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What is "Just Transition"?

Mapping Just Transition(s) to a Low-carbon World

This paper defines just transitions and emphasizes the term’s roots in social and environmental justice, especially for those in the climate sphere who are less familiar with these underpinnings.


This paper helps define just transitions, emphasizing the origins of the concept in the labor movement and in social and environmental justice. The paper includes a schematic of the approaches of various groups to just transitions, mapping the views of various stakeholders and broadly grouping them under four approaches: status quo maintenance, managerial reform, structural reform, and transformative reform.

The authors review the origins of the concept of just transitions in the U.S. labor movement in the 1970s and discuss how it spread in the 2000s, largely under the rubric of climate policy and with more support from UN agencies and the International Labor Organization (ILO). The authors also explore the evolution of the just transition concept through case studies of six countries: Brazil, Canada, Germany, Kenya, South Africa, and the United States.

Towards a Socially Just Energy Transition in Vietnam: Challenges and Opportunities

This study examines whether it is possible to achieve social and political support for a shift to greater energy efficiency and renewable energy in Vietnam.


“This study analyzes the social aspects and political feasibility of an energy transition in Vietnam, identifies four main barriers to the country’s progress toward a socially just energy transition, and provides recommendations for how to achieve this.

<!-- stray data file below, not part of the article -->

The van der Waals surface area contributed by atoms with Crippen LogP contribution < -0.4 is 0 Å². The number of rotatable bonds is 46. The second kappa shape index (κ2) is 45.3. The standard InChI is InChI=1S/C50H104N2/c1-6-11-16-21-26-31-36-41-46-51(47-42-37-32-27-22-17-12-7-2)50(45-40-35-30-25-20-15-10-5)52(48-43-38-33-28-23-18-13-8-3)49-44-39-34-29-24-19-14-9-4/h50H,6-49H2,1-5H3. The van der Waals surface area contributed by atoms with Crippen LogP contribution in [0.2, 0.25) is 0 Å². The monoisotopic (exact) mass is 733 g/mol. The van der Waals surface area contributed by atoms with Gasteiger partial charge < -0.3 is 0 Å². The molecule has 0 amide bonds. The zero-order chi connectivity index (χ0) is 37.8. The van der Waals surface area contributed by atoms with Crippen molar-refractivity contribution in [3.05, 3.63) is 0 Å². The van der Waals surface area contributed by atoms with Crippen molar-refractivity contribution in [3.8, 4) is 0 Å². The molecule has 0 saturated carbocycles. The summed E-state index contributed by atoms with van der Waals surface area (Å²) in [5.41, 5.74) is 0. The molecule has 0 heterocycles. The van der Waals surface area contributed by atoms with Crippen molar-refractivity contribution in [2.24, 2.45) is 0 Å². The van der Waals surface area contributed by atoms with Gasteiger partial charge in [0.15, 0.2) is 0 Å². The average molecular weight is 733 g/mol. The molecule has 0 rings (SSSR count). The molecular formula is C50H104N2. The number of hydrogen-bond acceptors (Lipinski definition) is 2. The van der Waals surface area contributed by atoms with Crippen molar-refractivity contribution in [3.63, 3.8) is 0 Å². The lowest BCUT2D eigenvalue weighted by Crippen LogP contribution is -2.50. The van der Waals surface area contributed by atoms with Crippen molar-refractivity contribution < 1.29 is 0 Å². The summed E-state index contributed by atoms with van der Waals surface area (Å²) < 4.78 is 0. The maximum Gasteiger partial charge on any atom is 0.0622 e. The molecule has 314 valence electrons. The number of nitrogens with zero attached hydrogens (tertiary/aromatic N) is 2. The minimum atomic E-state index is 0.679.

The authors note Vietnam’s vulnerability to climate change and the opportunities and challenges involved in reaching its climate goals through a just energy transition. Vietnam’s progress toward energy efficiency has seen numerous institutional challenges, including insufficient and ineffective policies, complex procedures for investing in renewable energy, economic and financial barriers, and poor human capacity in the energy sector. Each of these obstacles harms public perceptions of renewable energy.

To address these challenges, the authors suggest various energy sector reforms: draft a new long-term energy vision, shift investment focus, improve state-owned enterprises’ transparency and regulations, and adopt new fiscal policies that promote renewable energy. To improve public perceptions, they also suggest conducting more capacity building, community outreach, and policy dialogues.”